Amash gets what Tamny does not, that the debt is a national security issue,

    Taxation is national security! Put that on your bumper sticker and see who honks…

  13. dL

    Forcing citizens to pay off debts they never agreed to accrue, most of which $pending benefit special interests which grow wealthy, is called slavery.

    Not my debt. If Seebeck wants to claim it, and if he is going to take his “personal responsibility” claim seriously, he can get back to us about paying higher taxes after he has served his sentence handed down by the Hague for his willing cooperation in the war crimes committed by this government.

  14. Andy Craig

    “2020 will be polarizing and therefore we won’t do well no matter what” is getting to be a bit overhyped, I think. 2016 was *also* an extremely polarizing, divisive election and third-party results spiked. 2012 was the blandest possible milquetoast matchup between the major parties and third-party results were unexceptional / low. With Trump running again there will still be a decent (for our purposes) number of anti-Trump Rs, and there’s a high chance the Democrats wind up with some far-left crank or unpopular plurality candidate like Sanders or Warren as their nominee. Or if they have Biden, that’s basically Hillary redux. I think 2020 will probably be more like 2016 than 2012 or 2008 in terms of the environment for third-party results.

    I agree 5% isn’t a terribly important goal nor one we’re likely to hit. But Amash taking 2-3% (which I think is plausible) beats running some rando paper candidate and slipping back down to less than half a percent. And he has some not-likely but non-zero chance of hitting a breakout moment, going kind of viral, and doing numbers closer to Anderson 1980.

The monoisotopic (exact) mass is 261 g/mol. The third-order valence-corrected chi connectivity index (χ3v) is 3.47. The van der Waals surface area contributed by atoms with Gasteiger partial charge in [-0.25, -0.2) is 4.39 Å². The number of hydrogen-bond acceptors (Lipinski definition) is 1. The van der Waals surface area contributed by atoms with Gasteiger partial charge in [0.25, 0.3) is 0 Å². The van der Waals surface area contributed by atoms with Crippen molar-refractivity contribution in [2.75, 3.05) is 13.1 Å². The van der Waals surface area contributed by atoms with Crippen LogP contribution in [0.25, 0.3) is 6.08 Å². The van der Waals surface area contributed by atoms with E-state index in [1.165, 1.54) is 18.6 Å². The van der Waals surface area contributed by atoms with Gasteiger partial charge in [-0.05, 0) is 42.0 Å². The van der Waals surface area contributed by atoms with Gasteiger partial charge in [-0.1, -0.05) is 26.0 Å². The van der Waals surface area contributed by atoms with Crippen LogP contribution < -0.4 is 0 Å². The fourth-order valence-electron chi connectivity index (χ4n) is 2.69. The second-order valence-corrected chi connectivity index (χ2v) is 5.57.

Amash would a) sail through the nomination process and is widely liked by almost everybody in both the party and broader movement, sparing us all that typical nastiness, and b) would probably get a result in the same ballpark as Johnson 2016, maybe even a bit better, though most likely a bit lower. I’ve not seen anybody else express interest or being talked about that I think could likely clear 1%, except *maybe* Byrne if he’s willing to burn an obscene amount of money on it.

    Anybody else we’re looking at a pre-2012 <0.5% result, and that'll be a bigger blow to morale coming after Johnson's two better results then it was back when that's what we always got.

  15. paulie Post author

    “2020 will be polarizing and therefore we won’t do well no matter what” is getting to be a bit overhyped, I think. 2016 was *also* an extremely polarizing, divisive election and third-party results spiked.